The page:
That said, when De Mey et al (2012) incorporated the four exercises recommended by Cools et al (2007), they reported that whilst the exercise programme was able to elicit changes in the activation level of the scapular muscles, they could not alter the timing of the muscle activation during arm elevation in the scapular plane.  

So it would be interesting to repeat that study but modifying the recruitment levels to those advocated by Barreto et al (2012) & subsequently reevaluating the timing of muscle activation.

Barreto et al (2012) chose the modified military press, pull over, low row, modified crucifix & escalation exercises because they were predominantly conducted in an open kinetic chain, requiring minimal scapular control, whilst avoiding scapular or trunk compensation.  Subjects conducted one set of five reps, with an interval of at least one minute between exercises.

The results of the study demonstrated that the highest percentage of maximum voluntary contraction in the serratus anterior muscle was achieved during the scapation exercise, where the subject stood whilst performing 130º elevation in the scapular plane, with the forearm in neutral.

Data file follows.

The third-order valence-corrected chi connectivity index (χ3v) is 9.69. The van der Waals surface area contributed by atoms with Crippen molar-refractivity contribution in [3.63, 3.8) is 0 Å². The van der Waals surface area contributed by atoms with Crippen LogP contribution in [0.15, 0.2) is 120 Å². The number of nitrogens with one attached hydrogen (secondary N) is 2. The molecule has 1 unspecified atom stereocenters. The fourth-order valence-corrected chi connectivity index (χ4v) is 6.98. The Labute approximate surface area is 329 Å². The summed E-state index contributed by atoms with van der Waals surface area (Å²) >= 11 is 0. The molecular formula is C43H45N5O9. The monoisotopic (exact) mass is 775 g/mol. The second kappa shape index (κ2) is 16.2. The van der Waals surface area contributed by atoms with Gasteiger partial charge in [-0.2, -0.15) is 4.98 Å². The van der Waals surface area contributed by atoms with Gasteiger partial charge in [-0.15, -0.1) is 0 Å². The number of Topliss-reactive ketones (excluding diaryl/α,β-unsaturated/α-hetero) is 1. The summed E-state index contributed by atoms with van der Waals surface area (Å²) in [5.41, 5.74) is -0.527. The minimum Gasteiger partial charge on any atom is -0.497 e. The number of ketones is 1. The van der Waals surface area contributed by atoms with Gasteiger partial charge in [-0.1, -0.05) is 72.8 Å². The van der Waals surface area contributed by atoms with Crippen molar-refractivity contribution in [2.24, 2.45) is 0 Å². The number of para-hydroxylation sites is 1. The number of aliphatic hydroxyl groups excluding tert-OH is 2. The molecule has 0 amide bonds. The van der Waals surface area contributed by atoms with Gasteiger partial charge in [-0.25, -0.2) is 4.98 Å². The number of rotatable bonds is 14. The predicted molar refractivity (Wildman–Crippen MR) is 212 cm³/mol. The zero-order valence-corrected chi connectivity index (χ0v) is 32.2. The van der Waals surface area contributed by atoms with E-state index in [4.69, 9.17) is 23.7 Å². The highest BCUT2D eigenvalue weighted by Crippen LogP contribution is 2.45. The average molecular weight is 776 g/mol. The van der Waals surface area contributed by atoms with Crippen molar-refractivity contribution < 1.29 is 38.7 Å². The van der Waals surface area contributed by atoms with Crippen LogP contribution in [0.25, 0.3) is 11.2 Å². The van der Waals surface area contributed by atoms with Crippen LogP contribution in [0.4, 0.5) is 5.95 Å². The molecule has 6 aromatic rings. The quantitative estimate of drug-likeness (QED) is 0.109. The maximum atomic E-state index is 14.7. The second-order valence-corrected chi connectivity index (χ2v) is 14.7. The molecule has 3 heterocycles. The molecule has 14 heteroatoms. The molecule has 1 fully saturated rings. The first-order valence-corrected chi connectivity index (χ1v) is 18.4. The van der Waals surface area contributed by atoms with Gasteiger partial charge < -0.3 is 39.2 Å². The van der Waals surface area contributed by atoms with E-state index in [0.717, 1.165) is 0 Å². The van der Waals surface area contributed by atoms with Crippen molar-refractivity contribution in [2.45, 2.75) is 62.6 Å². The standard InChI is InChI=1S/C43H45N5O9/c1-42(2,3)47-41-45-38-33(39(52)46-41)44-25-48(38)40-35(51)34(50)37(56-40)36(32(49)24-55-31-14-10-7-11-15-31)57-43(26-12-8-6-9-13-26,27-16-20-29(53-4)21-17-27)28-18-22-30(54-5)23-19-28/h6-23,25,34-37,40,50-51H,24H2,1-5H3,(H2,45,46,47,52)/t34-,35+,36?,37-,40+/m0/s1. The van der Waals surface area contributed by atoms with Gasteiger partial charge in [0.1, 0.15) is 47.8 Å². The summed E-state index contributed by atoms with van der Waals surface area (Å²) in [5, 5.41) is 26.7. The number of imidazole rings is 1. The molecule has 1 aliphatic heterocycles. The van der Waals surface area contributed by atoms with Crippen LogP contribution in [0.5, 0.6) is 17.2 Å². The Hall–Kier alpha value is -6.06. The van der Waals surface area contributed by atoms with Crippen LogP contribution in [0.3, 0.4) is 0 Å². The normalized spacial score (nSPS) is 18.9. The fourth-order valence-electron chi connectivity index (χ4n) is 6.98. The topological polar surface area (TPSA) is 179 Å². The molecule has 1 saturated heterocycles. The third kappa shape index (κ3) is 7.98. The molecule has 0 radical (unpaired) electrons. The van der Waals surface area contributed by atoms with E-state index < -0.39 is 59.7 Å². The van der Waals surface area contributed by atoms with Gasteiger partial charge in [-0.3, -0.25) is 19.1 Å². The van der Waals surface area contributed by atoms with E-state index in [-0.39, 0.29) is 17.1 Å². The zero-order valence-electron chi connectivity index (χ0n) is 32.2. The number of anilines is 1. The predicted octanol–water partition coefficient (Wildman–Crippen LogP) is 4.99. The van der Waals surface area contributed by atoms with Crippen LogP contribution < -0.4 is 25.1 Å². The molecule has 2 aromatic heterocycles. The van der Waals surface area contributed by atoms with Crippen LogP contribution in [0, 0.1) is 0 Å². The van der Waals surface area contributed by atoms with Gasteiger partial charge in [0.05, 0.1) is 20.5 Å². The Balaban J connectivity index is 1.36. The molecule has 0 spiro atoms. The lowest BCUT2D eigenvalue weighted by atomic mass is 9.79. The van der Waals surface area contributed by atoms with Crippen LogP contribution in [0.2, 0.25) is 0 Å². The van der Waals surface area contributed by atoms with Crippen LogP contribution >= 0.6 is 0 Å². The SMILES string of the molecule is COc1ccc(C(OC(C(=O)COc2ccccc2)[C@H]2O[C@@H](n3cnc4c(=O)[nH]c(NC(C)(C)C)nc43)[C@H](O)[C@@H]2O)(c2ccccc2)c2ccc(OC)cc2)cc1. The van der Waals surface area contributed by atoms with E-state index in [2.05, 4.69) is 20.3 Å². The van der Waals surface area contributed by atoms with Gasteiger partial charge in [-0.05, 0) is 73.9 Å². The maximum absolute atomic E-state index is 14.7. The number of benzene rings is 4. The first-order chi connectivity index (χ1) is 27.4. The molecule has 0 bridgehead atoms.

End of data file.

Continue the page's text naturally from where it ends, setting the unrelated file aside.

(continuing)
Adequate activation to promote neuromuscular reeducation of the serratus anterior was also reported during a modified military press, with the subject seated, upper limbs abducted to 90º in the plane of the scapula, 90º elbow flexion and shoulder forearm pronation.

The highest percentage of maximum voluntary contraction in the lower trapezius muscles was recorded during the scapation & low row exercises, with both intensities being adequate for neuromuscular reeducation.

Given the importance of limiting the percentage of maximum voluntary contraction when conducting these exercises, I have found that athletes, in particular need close supervision & constant reminding not to exceed the effort of contraction advised.  Athletes tend to subscribe to the “if it’s not hard work, it’s not doing me much good” mantra & so a clear, simple explanation as to the reasons behind the protocol is imperative.